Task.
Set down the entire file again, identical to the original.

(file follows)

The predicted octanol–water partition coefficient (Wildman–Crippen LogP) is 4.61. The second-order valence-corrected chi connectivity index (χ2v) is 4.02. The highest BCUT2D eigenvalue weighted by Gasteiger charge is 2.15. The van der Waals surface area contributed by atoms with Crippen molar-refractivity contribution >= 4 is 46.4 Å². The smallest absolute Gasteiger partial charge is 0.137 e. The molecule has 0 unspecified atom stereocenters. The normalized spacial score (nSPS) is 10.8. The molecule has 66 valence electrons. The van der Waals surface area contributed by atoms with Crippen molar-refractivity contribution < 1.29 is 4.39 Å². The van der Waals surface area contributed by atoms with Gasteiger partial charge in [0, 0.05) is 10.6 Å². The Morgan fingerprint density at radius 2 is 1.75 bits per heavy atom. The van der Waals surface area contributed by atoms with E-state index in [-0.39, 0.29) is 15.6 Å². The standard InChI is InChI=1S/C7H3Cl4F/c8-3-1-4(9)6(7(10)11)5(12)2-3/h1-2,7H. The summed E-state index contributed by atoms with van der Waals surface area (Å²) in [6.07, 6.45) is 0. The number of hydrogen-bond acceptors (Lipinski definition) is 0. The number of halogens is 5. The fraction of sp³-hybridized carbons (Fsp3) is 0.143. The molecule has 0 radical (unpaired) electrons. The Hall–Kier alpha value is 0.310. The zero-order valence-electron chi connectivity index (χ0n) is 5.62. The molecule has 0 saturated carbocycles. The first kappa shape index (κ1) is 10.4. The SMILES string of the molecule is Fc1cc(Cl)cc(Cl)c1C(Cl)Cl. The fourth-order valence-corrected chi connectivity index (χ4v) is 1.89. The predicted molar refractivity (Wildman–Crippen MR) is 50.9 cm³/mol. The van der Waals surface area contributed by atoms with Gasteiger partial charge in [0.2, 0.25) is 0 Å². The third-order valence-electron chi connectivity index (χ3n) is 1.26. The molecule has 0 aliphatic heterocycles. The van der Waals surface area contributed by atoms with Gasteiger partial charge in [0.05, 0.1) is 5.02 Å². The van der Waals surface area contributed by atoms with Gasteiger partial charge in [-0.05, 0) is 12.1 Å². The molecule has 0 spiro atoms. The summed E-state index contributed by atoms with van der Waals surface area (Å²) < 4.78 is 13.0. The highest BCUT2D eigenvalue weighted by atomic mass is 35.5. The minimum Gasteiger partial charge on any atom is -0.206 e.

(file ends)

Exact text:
The predicted octanol–water partition coefficient (Wildman–Crippen LogP) is 4.61. The second-order valence-corrected chi connectivity index (χ2v) is 4.02. The highest BCUT2D eigenvalue weighted by Gasteiger charge is 2.15. The van der Waals surface area contributed by atoms with Crippen molar-refractivity contribution >= 4 is 46.4 Å². The smallest absolute Gasteiger partial charge is 0.137 e. The molecule has 0 unspecified atom stereocenters. The normalized spacial score (nSPS) is 10.8. The molecule has 66 valence electrons. The van der Waals surface area contributed by atoms with Crippen molar-refractivity contribution < 1.29 is 4.39 Å². The van der Waals surface area contributed by atoms with Gasteiger partial charge in [0, 0.05) is 10.6 Å². The Morgan fingerprint density at radius 2 is 1.75 bits per heavy atom. The van der Waals surface area contributed by atoms with E-state index in [-0.39, 0.29) is 15.6 Å². The standard InChI is InChI=1S/C7H3Cl4F/c8-3-1-4(9)6(7(10)11)5(12)2-3/h1-2,7H. The summed E-state index contributed by atoms with van der Waals surface area (Å²) in [6.07, 6.45) is 0. The number of hydrogen-bond acceptors (Lipinski definition) is 0. The number of halogens is 5. The fraction of sp³-hybridized carbons (Fsp3) is 0.143. The molecule has 0 radical (unpaired) electrons. The Hall–Kier alpha value is 0.310. The zero-order valence-electron chi connectivity index (χ0n) is 5.62. The molecule has 0 saturated carbocycles. The first kappa shape index (κ1) is 10.4. The SMILES string of the molecule is Fc1cc(Cl)cc(Cl)c1C(Cl)Cl. The fourth-order valence-corrected chi connectivity index (χ4v) is 1.89. The predicted molar refractivity (Wildman–Crippen MR) is 50.9 cm³/mol. The van der Waals surface area contributed by atoms with Gasteiger partial charge in [0.2, 0.25) is 0 Å². The third-order valence-electron chi connectivity index (χ3n) is 1.26. The molecule has 0 aliphatic heterocycles. The van der Waals surface area contributed by atoms with Gasteiger partial charge in [0.05, 0.1) is 5.02 Å². The van der Waals surface area contributed by atoms with Gasteiger partial charge in [-0.05, 0) is 12.1 Å². The molecule has 0 spiro atoms. The summed E-state index contributed by atoms with van der Waals surface area (Å²) < 4.78 is 13.0. The highest BCUT2D eigenvalue weighted by atomic mass is 35.5. The minimum Gasteiger partial charge on any atom is -0.206 e.